Conducting routine maintenance on your vehicle is necessary to maintain optimal performance and prevent costly repairs. As colder weather approaches, and with it the potential for treacherous road conditions, giving certain areas of your car special attention can also protect your safety.
“Getting your vehicle ready for winter while temperatures are still mild is a proactive approach to preventive maintenance that helps ensure safety and reliability when severe winter weather strikes,” said Rich White, executive director, Car Care Council.
The following tips will help you learn how to care for the systems and features most likely to affect your safety as winter approaches.
The brake system is a car’s most important safety system. A faulty brake system may impede your ability to safely slow your vehicle in inclement driving conditions or avoid an accident. Brakes sustain normal wear and eventually need to be replaced for both performance and safety reasons. Ignoring routine maintenance and letting brake pads wear too thin can lead to costly rotor and drum replacement, in addition to compromising your ability to execute a sudden stop safely.
- Have your complete brake system thoroughly inspected annually and replace equipment as needed.
- If your car is pulling to the left or right, or if you hear odd noises when you apply the brakes, you should have your brakes inspected. Other warning signs include an illuminated brake warning light, brake grabbing, low pedal feel, vibration, hard pedal feel and squealing.
- Don’t overlook the parking brake, which also may require adjustment or replacement parts.
Wheels and Tires
When roads become wet or icy, the right wheels and tires can help ensure you have the traction you need to maintain control. Maintaining tire balance and wheel alignment reduces tire wear and improves handling and fuel economy. Tire replacement is necessary if the tread depth is below the minimum legal requirement, or if the sidewalls are severely cracked or punctured. In addition, normal wear and road conditions can take their toll on your car’s steering and suspension system and disrupt the alignment, which in turn reduces optimum handling.
- Use the “penny test” to check your tread; if you see Lincoln’s head above the tread, you are ready for new tires.
- Have your car’s alignment checked at least annually or at the first sign of improper handling or uneven wear.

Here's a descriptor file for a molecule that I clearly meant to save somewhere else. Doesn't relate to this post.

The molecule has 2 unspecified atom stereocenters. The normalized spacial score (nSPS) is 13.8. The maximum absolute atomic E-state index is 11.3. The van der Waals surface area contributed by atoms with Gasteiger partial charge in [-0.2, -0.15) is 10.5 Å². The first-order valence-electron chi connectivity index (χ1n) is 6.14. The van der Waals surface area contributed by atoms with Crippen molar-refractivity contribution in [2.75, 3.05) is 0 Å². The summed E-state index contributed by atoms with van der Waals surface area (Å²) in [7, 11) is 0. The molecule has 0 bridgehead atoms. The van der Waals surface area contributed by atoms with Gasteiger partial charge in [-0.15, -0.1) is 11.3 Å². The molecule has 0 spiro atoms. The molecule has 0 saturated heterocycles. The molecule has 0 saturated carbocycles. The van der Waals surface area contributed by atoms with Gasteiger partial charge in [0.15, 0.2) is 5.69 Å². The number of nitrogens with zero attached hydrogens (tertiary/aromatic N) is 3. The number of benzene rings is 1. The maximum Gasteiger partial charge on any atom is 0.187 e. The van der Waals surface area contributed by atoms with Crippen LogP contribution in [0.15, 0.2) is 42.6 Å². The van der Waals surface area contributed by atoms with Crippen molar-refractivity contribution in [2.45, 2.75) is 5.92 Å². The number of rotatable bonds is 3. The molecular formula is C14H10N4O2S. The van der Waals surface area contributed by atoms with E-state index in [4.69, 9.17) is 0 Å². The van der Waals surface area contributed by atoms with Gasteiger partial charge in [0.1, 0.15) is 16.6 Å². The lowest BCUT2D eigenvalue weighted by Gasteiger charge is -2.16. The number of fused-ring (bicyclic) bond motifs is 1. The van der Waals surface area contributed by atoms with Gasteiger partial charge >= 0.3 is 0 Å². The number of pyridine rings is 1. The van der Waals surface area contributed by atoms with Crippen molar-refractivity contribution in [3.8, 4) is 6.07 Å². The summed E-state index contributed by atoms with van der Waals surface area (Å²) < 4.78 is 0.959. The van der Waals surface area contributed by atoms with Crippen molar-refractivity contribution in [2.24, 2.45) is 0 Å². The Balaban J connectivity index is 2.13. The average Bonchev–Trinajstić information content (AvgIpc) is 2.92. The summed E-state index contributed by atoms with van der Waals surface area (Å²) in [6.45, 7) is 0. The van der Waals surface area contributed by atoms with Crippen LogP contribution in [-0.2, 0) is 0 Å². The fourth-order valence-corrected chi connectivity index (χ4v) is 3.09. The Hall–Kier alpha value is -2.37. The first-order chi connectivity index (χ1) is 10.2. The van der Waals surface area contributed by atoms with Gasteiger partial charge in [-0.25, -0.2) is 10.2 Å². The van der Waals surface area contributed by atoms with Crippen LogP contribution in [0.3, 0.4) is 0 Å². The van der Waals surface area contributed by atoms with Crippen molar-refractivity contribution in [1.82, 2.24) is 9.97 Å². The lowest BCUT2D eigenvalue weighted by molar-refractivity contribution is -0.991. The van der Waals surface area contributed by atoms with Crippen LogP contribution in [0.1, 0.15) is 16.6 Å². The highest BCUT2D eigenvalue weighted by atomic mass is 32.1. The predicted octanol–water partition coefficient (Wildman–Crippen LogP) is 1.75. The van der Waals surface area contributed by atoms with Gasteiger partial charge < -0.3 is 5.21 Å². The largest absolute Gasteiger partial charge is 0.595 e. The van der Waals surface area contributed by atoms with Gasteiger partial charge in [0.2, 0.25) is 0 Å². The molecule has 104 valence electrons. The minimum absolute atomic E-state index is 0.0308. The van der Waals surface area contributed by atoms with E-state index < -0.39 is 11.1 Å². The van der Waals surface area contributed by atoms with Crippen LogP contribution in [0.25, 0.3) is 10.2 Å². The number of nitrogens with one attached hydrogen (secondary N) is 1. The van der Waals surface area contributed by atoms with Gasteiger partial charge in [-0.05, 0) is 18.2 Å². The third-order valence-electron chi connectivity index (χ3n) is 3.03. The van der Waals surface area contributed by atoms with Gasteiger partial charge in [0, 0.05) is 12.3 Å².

- Check inflation pressure at least once a month (including the spare) and once per week in the winter.
- Rotate and balance tires every 6,000 miles to avoid accelerated wear on shock absorbers and struts.
Your battery should be securely mounted, with connections clean, tight and corrosion-free. If the battery is three years old or more, it should be tested and replaced if necessary.
Headlights play a major role in safe driving; the chances for accidents increase if you can’t see or be seen. The lighting system provides nighttime visibility, signals and alerts other drivers, and supplies light for viewing instruments and the vehicle’s interior.
- If there is any doubt about whether or not your headlights should be on, turn them on.
- Keep headlights, tail lights and signal lights clean. External dirt and debris can dim operational lights, making it difficult to be seen by others.
- Make sure your headlights are properly aimed. If they aren’t, headlights blind other drivers and reduce your ability to see the road.
- Don’t overdrive your headlights. You should be able to stop inside the illuminated area; otherwise you are creating a blind crash area in front of your vehicle.
- Replace dimming, rapidly blinking or non-functioning lights immediately, but check first to ensure a loose or faulty fuse isn’t the source of the problem.
The wiper system keeps excessive water, snow and dirt from building up on the windshield, maintaining clear visibility. Many factors can accelerate the replacement of wipers, including operating conditions, frequency of use, material and type of wipers and weather.
- In general, replace blades every six months or when cracked, cut, torn, streaking or chattering.
- Be aware that some vehicles have two washer fluid reservoirs. Check levels monthly and use washer fluid only; do not use water.
Whether you do it yourself or take your car to a professional service technician, the Car Care Council recommends these basic maintenance procedures to keep your vehicle operating at its best:
- Check all fluids, including engine oil, power steering, brake and transmission, as well as windshield washer solvent and antifreeze/coolant.
- Check the hoses and belts for signs of damage or wear.
- Check the battery and replace if necessary.
- Check the brake system annually and have the brake linings, rotors and drums inspected at each oil change.
- Inspect the exhaust system for leaks, damage and broken supports or hangers if there is an unusual noise.
- Check the heating, ventilating and air conditioning system, as proper heating and cooling performance is critical for interior comfort and for safety reasons such as defrosting.
- Inspect the steering and suspension system annually, including shock absorbers, struts and chassis parts such as ball joints, tie rod ends and other related components.
- Check the tires, including tire pressure and tread. Uneven wear indicates a need for wheel alignment. Tires should also be checked for bulges and bald spots.
- Check the wipers and lighting, including both interior and exterior lighting, and replace worn wiper blades so you can see clearly when driving during precipitation.
Learn about the benefits of regular vehicle care, maintenance and repair, and order a free copy of the council’s Car Care Guide, at www.carcare.org.
Photos courtesy of Getty Images
Car Care Council